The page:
execution capital punishment

Does the death penalty work ? Or is it an anachronism which is long past its “use by” date ? But still continues to remain in use ? According to Amnesty International,  there are 106 countries where use of the death penalty is not allowed by law and 8 countries which permit the death penalty only for serious crimes in exceptional circumstances, such as those committed during times of war. Further, 28 countries have death penalty laws but haven’t executed anyone for at least 10 years, with a policy or more formal commitment not to execute. Then there are 56 countries which retain death penalty laws and either carry out executions or the authorities have not made an official declaration not to execute.  The counties actively using the death penalty as of  2019 were  China, Ira, Saudi Arabia, Iraq and  Egypt. The data was released by Amnesty International.

I recently had to opportunity to visit an initiative called Project 39 A under the National Law University of University of Delhi which has some fascinating  research projects. Among them is one where they are actively campaigning to have the death penalty taken off the statute books in India. Theirs is not a shrill and emotion driven campaign, they are advocating based on the premise that deterrence or at least certain extreme forms of deterrence does not prevent crime and this they are trying to prove through carefully gathered data. Of course, the decision to take or keep the death penalty is ultimately a political one eventually. But the question. Is still worth asking ; does death penalty make a difference at all  ?

In India, death sentences being carried out are relatively rare, although trial courts may keep awarding them. But there are numerous steps before it can be actually carried out and  most of the time, the sentence is converted to life imprisonment  at one or the other stage. Four men accused of raping a girl in New Delhi(Nirbhaya Case) were hanged in 2o20. Before that, the last death sentence was the 2015 execution of Yakub Memon, who was convicted of the 1993 Mumbai bomb blasts. Ajmal Kasab, one of the men involved in the 26/11 attacks, was hanged in 2012.  However ,as on December 31, 2020, a total of 404 prisoners are on death row with Uttar Pradesh having the most number of such prisoners at 59, followed by Maharashtra at 45 and Madhya Pradesh at 37. In recent years, due to public anger, trial courts have tended to impose the death penalty on those convicted of sexual offences , particularly rape. As can be seen from the examples cited, the cases where the sentences were are carried out were those where the incidents had got so polarised that the normal brakes could not work.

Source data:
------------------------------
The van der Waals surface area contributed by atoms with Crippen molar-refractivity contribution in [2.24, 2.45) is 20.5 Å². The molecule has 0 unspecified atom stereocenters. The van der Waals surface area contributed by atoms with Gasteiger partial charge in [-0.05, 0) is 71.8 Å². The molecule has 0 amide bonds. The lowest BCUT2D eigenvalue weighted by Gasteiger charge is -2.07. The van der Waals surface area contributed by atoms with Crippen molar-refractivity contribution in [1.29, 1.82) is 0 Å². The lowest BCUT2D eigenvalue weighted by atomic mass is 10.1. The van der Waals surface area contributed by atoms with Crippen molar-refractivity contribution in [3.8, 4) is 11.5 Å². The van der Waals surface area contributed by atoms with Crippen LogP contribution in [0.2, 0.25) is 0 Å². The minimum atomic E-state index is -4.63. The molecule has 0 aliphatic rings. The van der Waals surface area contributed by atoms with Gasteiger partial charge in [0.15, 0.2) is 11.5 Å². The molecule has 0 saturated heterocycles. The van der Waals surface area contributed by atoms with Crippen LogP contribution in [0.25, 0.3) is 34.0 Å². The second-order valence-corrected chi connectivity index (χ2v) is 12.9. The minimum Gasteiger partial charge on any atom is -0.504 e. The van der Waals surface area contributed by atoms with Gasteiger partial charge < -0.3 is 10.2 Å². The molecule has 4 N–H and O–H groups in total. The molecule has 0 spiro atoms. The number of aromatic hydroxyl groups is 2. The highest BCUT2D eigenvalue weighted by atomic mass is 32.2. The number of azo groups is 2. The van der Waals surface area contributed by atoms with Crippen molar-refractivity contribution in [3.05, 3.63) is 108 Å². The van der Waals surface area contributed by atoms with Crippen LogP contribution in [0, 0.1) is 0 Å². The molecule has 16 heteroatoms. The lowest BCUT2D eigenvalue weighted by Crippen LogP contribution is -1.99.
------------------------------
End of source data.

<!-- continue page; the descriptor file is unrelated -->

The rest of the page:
Prior to the Criminal Procedure (Amendment) Act of 1955,, the death penalty was the rule in India  and life imprisonment an exception in capital offences as per the provisions of the old Cr.PC (1898). Further, the courts were bound to give an explanation for awarding a lighter penalty than death for capital offences. After the amendment of 1955 courts were at liberty to grant either death or life imprisonment. Now as per Section 354 (3) of the Cr.PC, 1973 the situation has been reversed and a life sentence is the rule and death penalty an exception in capital offences. Further, the courts are required to state reasons in writing for awarding the maximum penalty.

Peace activists have for long been demanding abolition of the death penalty in our country. The ethics of the death penalty is especially debatable not only because of moral or religious considerations but also because the death penalty is irreversible and no amends can be made even if a subsequent investigation turns in evidence to indicate that the executed person was innocent.  However ,a proposal for the scrapping of the death penalty was rejected by the Law Commission in its 34th report.